Garrett Gerstenberger, who graduated from UC Santa Barbara in 2011, began his printing business in a garage near campus almost a decade ago as a Film and Media student. Today he runs Isla Vista Screen Printing and Embroidery a nine-person firm that produces dozens of unique UCSB and Isla Vista custom-designs. Gerstenberger matched his passion for business with his interest in the arts.
Recent UC Santa Barbara alum Kian McHugh graduated from Film and Media Studies already with a solid foothold in the music industry, as one of the principals of The Kollection, a website devoted to alternative music. “You get a taste of that life and it’s just something you’re kind of addicted to,” he recalls. “Then you realize that it could be a job someday, and that’s when it gets really exciting.” Read an interview with him here.
This series of videos, produced by UC Santa Barbara students, showcases the creative talent of students, faculty, and alumni from Humanities and Fine Arts.
At the height of the civil rights movement, women in the black Muslim organization Nation of Islam were faced with a paradox: they had to sacrifice their rights as women as part of the larger struggle against systemic racism.
Author and UC Santa Barbara alum Ula Taylor describes this gender inequality in her book The Promise of Patriarchy: Women and The Nation of Islam, which she spoke about earlier this month at Embarcadero Hall.
HFA Writing student Mika Kaczmer covered the event.
Commencement 2018 speaker Katy Tur of MSNBC tells UC Santa Barbara graduates in Humanities and Fine Arts and Social Sciences how studying philosophy helped her navigate the world of broadcast journalism.
“Do what you like. Do it for a cause that is bigger than you. And you will have fun,” Tur said at the Sunday, June 17, graduation ceremony. “Sometimes what makes a job fun is that it matters.”
Tur graduated from UC Santa Barbara in 2005, majoring in philosophy. She is author of the 2017 bestseller Unbelievable: My Front-Row Seat to the Craziest Campaign in American History.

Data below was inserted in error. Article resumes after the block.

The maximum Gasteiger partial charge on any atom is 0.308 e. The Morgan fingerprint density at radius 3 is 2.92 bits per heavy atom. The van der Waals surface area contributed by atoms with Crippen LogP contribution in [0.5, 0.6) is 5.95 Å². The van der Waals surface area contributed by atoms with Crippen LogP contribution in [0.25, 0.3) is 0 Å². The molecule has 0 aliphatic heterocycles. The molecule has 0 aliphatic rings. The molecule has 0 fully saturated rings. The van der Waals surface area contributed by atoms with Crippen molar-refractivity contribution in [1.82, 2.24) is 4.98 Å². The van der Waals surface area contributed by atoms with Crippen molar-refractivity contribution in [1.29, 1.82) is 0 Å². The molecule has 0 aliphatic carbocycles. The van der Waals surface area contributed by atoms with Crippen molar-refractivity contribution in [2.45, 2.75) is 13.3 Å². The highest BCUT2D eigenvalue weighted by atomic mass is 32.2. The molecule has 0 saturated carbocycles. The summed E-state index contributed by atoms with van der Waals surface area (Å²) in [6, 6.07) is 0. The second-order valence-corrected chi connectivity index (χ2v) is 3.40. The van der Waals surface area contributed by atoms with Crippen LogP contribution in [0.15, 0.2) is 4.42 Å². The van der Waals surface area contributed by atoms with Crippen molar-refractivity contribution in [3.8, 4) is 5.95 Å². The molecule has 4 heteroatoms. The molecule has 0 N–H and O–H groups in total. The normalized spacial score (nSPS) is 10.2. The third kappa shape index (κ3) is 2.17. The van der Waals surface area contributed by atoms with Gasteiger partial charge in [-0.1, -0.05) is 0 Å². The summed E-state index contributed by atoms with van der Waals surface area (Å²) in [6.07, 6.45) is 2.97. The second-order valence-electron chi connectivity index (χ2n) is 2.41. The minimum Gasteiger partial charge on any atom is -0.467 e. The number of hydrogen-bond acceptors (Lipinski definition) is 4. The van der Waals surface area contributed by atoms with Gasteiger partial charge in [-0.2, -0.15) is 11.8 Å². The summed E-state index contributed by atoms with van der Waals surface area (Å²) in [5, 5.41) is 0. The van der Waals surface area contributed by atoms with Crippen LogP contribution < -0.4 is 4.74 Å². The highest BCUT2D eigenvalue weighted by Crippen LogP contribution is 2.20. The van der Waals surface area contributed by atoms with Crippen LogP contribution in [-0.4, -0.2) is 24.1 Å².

For many undergraduate students nearing the end of their fourth year, graduating college and entering the real world feels daunting and uncertain. For others, the future after college is clear. UC Santa Barbara alumna Julia Marsh is one of those grads who was ready to forge her way to professional success after building the necessary skills while completing her undergraduate degree. Today, she is a successful graphic designer and graduate student in New York, preparing for a future in a field she loves.
Marsh is a 24-year-old from Carmel, a small town on the coast of Northern California. Her college journey started in 2011. While she loved art, she thought it was too impractical a field to pursue as a career so she chose to study writing. In her freshman year, Marsh decided to apply for a job at The Daily Nexus, the student run newspaper on campus. She became fast friends with the design director at the paper, who convinced her to take an available position working in layout. Within a few short months, she took over the role of design director.
Filmmaker Lisa Russell, a UC Santa Barbara alum, travels across the globe to inspire to create a global network of artists for social good.
“The challenge and priority for me now is that I really want to teach. I want to inspire and train responsible storytellers,” Russell said in a recent interview.
When graduating from college, one can feel anxious about finding the first post-grad job in the ‘real’ world. But Film and Media alumna Isabelle Carasso’s story offers solace to those of us worrying about leaving the university. She dove head-first into a highly competitive field - the entertainment industry - and got a job as a Page at NBCUniversal.
Carasso graduated in 2016, but now lives in Los Angeles and now works on the development of television shows that are ready to be produced.
Verenice Zuniga, who graduated in 2017 with an emphasis in acting , has received an Indy Award from Santa Barbara’s The Independant newspaper, for her lead performance last May in the play Lydia by Octavio Solis. Zuniga says her BFA in Theater provided a rigorous program that prepared her the real world.
Insults can be used to empower people rather than demean them, says Chloe Brotherton, who won the 2017 Undergraduate Research Slam with her presentation “A ‘Bitch’ by Any Other Name: Reclaiming Gendered Insult Terms.” Brotherton, who graduated from UC Santa Barbara in Linguistics, is now a graduate student at UC Davis.
Trina Lazzara graduated last spring with two degrees from UC Santa Barbara, one in Psychology and one in English Literature. Throughout her time at UCSB, Lazzara was active in the Division of Humanities and Fine Arts as an English research assistant and as a mentor in the Campus Learning Assistance Services. She is currently tutoring young students in writing while volunteering at a domestic abuse treatment center in Fremont, California. Lazzara, who aims to become a social worker, says her passion for social justice combined with her undergraduate experience to place her on the road to success.